verse chorus refrain


As a few of you might know, ever since my successful 24-hour writing binge described here on these pages, I’ve made it a yearly habit to sequester myself away for two nights at a local hotel to write an entire script. That particular bender in 2006 became – with Tessa’s crucial guidance – the script that has been our calling card for years, with other fruitful marathons in 2008 and 2010. And here I am, once again, staring at the mini-bar and wondering if $75 really is too much for a bag of Cool Ranch Doritos.

This current project pretty much breaks all the rules you’re supposed to follow when writing a television “spec”, but something in me clicked about a year ago, and I’m well past caring. It’s slightly supernatural, it’s dark, it has swear words, it’s set in New York, and it’s in two parts (meaning a 2-hour pilot). None of which I would recommend to beginners, but hopefully we’ve built up enough street cred and good will to keep us from being laughed out of the room.

Either way, if you’re involved in something artistic, you don’t choose the project, the project chooses you. I recognize how faux and dinky-dinky-doo precious that sounds, but if you start telling your ideas you don’t like them, they’ll stop showing up. All things being equal, the writer (or writing team) that pitches something they actually love will shine two shades brighter, and it’s usually contagious.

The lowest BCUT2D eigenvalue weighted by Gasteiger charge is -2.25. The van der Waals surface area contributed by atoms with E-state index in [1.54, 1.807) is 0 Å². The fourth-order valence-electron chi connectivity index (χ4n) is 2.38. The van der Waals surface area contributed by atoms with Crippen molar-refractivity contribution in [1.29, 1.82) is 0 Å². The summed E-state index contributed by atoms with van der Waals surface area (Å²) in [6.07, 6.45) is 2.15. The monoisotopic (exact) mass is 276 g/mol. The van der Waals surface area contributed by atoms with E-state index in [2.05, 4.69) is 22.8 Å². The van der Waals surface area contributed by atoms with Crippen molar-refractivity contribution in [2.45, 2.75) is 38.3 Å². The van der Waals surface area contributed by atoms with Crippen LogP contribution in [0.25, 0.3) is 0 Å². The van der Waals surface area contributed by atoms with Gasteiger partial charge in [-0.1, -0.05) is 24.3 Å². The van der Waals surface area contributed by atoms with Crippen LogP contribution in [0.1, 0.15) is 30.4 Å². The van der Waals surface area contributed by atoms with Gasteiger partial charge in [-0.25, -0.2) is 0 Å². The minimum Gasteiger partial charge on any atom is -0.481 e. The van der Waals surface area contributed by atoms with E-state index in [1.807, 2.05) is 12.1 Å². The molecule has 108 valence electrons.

What a bizarre job we have. Any amount of close observation, and it disintegrates like ash. Best to not think too much on’t, and keep writing stories you can’t put down or turn off. Save the navel-gazing for our autumn years, when we look back upon it and pick apart the miracle of pulling it off.

0 thoughts on “verse chorus refrain

  1. CM

    Good luck with it!! Go nuts!
    It’s GOOD that it breaks the rules…most of the really successful shows these days do that.

  2. AJay

    I recall the author of Eat, Pray, Love discussing on RadioLab how inspiration was external. It’s something you need to address as an external force. She said she learned a lot about that from Tom Waits. So I’m beginning to think you’re right when you say “you don’t choose the project, the project chooses you”. If you haven’t heard it already, the RadioLab podcast can be found at

  3. John

    Excellent advice, and I wish you and Tessa the best with it.
    By the way, I took your advice a few years ago and holed up in the Bonaventure Hotel in downtown LA to do a massive rewrite on a feature script. After a couple of hours, I hit a sticking point, and made the mistake of turning on the TV – ‘just for a second’. Let’s just say it turned out to be a very expensive, very lonely, very unproductive weekend. (And that script STILL needs a rewrite.)

  4. Laura

    I feel not only does the project choose me, but it’s almost as if it infects me and I HAVE to get it out of my head before it consumes me. And yes, I am that precious.
    Here’s to fruitful writing and pleantiful Doritos.


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